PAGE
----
It does seem, though, that if the right people ‘suggoost’ things, special council meetings are scheduled in a finger-snap.  Somehow, we’ve never been able to crack that chicken wing.

We’ve made suggestions to the council year after year on all sorts of things, most having to do with budgets, expenditures, and ‘business practices.’  We’ve watched lots of others make suggestions as well. Yet hard as it is to believe, not a one resulted in a special meeting to discuss them in a public forum.

Maybe it’s something about the Naïve (Evian spelled backwards) water they drink on the Bowdoin campus, or the ‘natural’ water we drink.  Maybe it has to do with the School Department realizing that poppycock coming from Bowdoin has the veil of academic freedom to give it gravitas. 

Remember Professor Klingle, that paragon of historic knowledge?

Perhaps town fathers are telling us none too subtly that Bowdoin elites have bigger chops than the town hoi-polloi.

Or that their lobotomies were more successful than ours.

Anyway, thanks Town Council, for calling a special meeting because of suggestions coming from the College and ‘others.’

We hope that some day we’ll figure out how to join the special interest club.  We’ll start by suggoosting that the town spend 50% more on schools, and that the homes of those who don’t like it be seized to pay for it.  Maybe that will demonstrate enough chops for a place at the scheduling table.

Till then, we can only look through the knothole in the outfield fence of Brunswick inside baseball and dream.

BTW, if Bowdoin would just pay their fair share in property taxes, the School Department would have more than enough revenue to remedy every possible educational injustice, and erect statues of Polar Bears in the lobby of each school. 

We hope they preserve them when they tear down our tired schools and build new ones.  It’s the least we can do for the children.

Friday, March 23, 2012

Just when you think you’ve heard it all, trust us, you haven’t….

“Time for your medication, Randall.”

Remember a few years back when Brunswick School Superintendent Perzanoski proposed putting donation jars in local shops, where patrons could donate the change from their transactions to the schools?  Not quite panhandling, but just a skosh away.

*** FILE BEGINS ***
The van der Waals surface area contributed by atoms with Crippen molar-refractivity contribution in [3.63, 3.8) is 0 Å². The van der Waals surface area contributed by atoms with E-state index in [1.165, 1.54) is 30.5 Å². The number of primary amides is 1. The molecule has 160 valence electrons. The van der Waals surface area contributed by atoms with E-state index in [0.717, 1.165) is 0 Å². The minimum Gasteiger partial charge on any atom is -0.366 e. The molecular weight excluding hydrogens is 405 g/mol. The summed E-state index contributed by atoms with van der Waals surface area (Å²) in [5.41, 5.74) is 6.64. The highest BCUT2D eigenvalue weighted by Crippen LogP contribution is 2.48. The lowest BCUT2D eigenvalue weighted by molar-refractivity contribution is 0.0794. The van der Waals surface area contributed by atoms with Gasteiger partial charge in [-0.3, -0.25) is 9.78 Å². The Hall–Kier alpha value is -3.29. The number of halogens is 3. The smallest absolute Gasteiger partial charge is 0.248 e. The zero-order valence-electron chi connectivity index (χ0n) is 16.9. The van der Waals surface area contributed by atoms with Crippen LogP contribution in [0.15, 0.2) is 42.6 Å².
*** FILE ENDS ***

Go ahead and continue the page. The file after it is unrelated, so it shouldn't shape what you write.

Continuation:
Side recalled that little factoid several days ago, and thought why not upgrade the idea to putting tip jars on teacher’s desks?  Pre-seeded with folding money to set expectations, of course.

Ludicrous as that may seem, the ante has been upped in the pursuit of school dollars.  Under the heading of ‘you can’t make this up,’ reality has stepped in and slapped us up side the head.

The Brunswick Town Council will hold a special meeting on Tuesday, March 27th.  We got word of this in an email time stamped at 3:02 pm today, ensuring The Ostrich, our local guardian of freedom, would be unable to cover it in the weekend edition.  Probably just a coincidence.

The agenda reads as follows:

45. The Town Council will discuss selling the McLellan building to Bowdoin College, and will take any appropriate action. (Chair King)

Side was a bit confused by this, having forgotten that the McLellan building now belongs to the town.  How could we forget that!  You can refresh yourself on the deal here.

At any rate, we inquired of town officials as to why we would consider selling the building back to the College.

The answer my friends, is blowing in the winds of the school budget hurricane about to thunder through our sleepy little village.

Turns out ‘it has been suggested’ that we sell the building back to Bowdoin to resolve the school budget revenue catastrophe before us.  It might be a leap too far, but from the way the agenda item reads, it appears that Chair King is the suggestor.

Good idea; reports are the College is looking for space to start the ‘Bowdoin Center for the Study of Failed Governments.’

We kid you not, we kid you not, we kid you not.